When I came home early on Saturday night, I was searching for something interesting to watch. Normally, I'm drunk by 11 and hammered by 2, so I don't have to worry about such things; of course, having blown my proverbially load in the past two days, I was shot. I had drank too much and had worked too much in the past couple days, so in I was, browsing my 543,255 channels that DirectTV offers in an attempt to fins something other than MASH reruns or A&E specials on the Illuminati and the Bible Code.
I turned on HBO, and finally found something cool: WBC Super Featherweight Championships. These are the 130 pound fighters who beat the living hell out of each other and are as tough as coffin nails. The champion, a Mexican guy named Barrera, was taking on a guy who was going to fall off the map if he lost this fight; this was one of his only chances to prove himself. Being as he was not only the challenger, but also shorter, I had to root for Barrera's foe, a man named Rocky Juarez.
Juarez has had no easy life; this made me like him even more. If there's anything that I like in a fighter, it's when they grow up fighting in the streets. In the spirit of the Dempsey's and Graziano's of the world, Juarez was a street tough who just got noticed.
"We used to box in the streets in my neighborhood. We'd have rivalries: street vs. street, neighborhood against neighborhood. I had an advantage because my grandfather, Pedro, taught me the basics of boxing when I was very young."
He's climbed from a kid in the streets fighting for pride to the man challenging the champion in WBC championships. This 5'5 Mexican- American has literally fought his way to the top, leaving sweat and blood in every ring he's been in. I didn't know this guy from a hole in the wall before last night; I'll remember him after watching this fight. After watching the brutality round after round, it seemed clear that Barrera was trying to stay out of the way of the younger Rocky's left hook, as it'd almost floored him a couple times. Being the veteran, Barrera held on, and was never knocked down; he knows better than to walk into a punch like that. When it came down to it, though, the judges called the fight a draw. Barrera held onto his championship belt, but Juarez earned more respect than I thought was possible for a guy to get from one fight...and with the balls he showed, I'll root for this guy from now on.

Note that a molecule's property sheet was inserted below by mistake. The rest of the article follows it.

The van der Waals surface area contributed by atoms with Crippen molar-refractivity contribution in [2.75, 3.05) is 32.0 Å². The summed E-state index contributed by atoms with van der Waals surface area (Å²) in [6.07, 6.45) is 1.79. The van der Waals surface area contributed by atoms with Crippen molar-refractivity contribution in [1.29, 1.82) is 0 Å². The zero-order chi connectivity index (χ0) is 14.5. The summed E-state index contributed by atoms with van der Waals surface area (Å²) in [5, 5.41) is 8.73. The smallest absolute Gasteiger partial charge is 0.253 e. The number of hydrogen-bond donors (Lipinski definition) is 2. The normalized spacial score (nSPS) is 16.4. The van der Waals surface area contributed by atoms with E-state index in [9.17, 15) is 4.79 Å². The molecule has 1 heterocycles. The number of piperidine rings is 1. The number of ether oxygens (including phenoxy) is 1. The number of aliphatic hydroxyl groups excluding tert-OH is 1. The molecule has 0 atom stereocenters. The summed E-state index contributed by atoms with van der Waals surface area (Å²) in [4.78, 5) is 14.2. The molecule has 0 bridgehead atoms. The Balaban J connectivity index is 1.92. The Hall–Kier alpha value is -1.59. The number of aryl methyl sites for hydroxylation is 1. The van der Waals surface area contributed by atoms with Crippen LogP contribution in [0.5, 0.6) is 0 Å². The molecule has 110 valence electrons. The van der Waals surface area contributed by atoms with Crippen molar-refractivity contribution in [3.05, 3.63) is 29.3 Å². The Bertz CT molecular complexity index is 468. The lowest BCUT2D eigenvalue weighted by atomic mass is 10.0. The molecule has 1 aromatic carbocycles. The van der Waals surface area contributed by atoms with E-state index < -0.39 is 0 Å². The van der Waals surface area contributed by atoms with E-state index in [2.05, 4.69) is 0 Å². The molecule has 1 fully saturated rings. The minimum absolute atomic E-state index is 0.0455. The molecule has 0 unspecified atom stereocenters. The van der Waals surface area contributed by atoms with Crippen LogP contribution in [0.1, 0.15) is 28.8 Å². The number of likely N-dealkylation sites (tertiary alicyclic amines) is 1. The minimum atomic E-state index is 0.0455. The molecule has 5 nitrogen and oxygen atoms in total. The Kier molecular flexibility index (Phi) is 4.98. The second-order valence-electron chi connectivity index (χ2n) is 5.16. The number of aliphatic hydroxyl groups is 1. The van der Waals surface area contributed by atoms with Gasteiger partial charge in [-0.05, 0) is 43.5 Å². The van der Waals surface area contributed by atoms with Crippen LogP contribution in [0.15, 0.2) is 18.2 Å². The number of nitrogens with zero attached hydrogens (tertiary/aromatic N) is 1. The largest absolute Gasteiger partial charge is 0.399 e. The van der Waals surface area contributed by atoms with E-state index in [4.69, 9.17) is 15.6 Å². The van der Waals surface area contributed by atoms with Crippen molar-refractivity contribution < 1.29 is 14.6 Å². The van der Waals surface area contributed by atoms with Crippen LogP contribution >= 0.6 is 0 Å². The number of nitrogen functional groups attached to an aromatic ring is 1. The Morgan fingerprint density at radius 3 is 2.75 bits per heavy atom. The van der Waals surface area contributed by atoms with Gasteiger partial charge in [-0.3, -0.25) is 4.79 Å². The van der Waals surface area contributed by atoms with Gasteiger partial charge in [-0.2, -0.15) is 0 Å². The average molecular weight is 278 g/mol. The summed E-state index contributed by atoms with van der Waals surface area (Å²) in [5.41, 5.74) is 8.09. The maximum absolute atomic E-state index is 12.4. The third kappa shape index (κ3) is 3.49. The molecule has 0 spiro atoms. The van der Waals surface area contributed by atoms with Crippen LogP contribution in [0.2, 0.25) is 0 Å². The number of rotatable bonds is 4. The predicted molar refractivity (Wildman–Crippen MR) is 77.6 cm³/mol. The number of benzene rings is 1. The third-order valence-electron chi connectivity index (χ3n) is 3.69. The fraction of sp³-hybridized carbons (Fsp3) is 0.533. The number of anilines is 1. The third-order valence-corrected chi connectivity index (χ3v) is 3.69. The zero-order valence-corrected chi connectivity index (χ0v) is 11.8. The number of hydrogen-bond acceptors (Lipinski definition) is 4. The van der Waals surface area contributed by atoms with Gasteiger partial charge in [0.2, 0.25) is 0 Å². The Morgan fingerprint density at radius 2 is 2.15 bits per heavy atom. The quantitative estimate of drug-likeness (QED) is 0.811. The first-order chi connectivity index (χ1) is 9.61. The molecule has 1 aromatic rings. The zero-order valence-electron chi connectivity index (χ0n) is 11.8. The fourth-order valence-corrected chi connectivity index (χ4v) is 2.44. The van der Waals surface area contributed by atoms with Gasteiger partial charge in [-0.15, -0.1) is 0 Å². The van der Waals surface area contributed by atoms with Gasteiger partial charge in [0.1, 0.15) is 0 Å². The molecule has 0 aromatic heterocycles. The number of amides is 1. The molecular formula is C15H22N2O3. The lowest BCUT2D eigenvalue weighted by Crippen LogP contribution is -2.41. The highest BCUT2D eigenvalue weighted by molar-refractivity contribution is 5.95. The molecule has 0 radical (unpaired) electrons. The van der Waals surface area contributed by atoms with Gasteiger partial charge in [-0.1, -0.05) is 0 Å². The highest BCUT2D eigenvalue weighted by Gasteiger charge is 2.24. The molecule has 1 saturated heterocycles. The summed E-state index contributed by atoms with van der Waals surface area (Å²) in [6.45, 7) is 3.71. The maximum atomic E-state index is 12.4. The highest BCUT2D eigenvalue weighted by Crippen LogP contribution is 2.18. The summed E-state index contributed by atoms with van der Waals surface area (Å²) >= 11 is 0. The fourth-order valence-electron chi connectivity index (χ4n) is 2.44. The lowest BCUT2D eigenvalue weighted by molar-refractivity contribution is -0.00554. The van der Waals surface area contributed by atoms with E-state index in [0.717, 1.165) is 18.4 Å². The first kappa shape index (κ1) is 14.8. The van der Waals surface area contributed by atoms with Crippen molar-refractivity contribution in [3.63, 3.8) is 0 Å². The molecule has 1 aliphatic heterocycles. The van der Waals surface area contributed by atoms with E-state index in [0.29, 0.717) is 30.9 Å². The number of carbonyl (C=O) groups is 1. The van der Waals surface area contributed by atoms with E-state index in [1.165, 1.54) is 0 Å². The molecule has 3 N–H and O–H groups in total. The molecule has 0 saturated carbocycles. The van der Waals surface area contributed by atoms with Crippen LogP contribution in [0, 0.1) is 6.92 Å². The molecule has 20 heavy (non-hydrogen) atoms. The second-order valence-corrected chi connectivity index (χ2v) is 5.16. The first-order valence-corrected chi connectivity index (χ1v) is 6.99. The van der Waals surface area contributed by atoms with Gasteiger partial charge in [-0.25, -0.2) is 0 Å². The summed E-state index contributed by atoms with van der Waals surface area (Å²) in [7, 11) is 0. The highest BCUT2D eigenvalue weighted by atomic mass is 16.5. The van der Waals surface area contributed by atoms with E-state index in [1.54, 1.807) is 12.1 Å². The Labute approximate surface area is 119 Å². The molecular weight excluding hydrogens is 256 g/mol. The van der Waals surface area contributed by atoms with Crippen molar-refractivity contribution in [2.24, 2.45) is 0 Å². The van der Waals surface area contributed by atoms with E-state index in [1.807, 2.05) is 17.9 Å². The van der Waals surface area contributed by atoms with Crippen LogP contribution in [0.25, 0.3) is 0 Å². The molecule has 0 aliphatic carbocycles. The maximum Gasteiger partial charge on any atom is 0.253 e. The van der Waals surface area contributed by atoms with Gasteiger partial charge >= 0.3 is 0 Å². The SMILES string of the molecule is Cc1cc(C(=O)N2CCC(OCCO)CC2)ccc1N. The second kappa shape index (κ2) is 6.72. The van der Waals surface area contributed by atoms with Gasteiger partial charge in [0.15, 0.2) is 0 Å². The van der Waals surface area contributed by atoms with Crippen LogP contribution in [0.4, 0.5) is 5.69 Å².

It's funny how sports do that. Even I'm not immune to being at least a little anti-Mexican once in a while, especially when I hear the stories from Texas of the illegals robbing shit off the homes of people who live near the border, or about how they want social security but never pay towards its. Still, 20 minutes into this fight, I was rooting for this guy Juarez like he was a guinea from Jersey. He showed heart, and that's a trait that all men from all countries can admire.
In a time where there is so much anti-Mexican sentiment, one fighter (who is a Mexican American) will still wear the colors of America and Mexico on the same trunks, and will still inspire pride in both countries. There were no questions if Rocky was the son of illegals, of people who swam the Rio Grande... no, he is just a great fighter, and he was born in America, so he is one of us. Sports can unite, they can make us look past origins and nationalities, and just enjoy the fact that these two athletes who are in peak physical condition can go through a war like that fight was, and still respect each other. Sometimes, like the Gatti/Ward fights, they can even make brothers of you (even though one was a Irishman from Boston and the other an Italian immigrant).
How quickly we all forget that we are a nation of immigrants, and that at one time, all of us were on the bottom of the social ladder. Don't give me the bullshit of, "Well, we all did it legally"- you didn't. WOP means, "With Out Papers". Hence, illegal. Irishman came over like locusts in the 1840s- my great, great, great grandfather was among them. If they were all legal, I'll slam my dick in a door.
Is it really better to just build a big fucking wall at the Mexican border? Will we look back at this time of "Anti-Mexicanism", and really be proud of what we're doing? Or will we look back in humiliation and disgust, as we do when we realize that Congress, at one time, put quotas on southern Europeans because they were Catholic? We're all people. We deserve a shot at life, and a good one at that. We are the sons of immigrants- do not forget that. Boxing won't let us.
Marciano, the son of Italian immigrants:
Dempsey, the son of Jewish and Irish immigrants:
Juarez, the son of Mexican immigrants: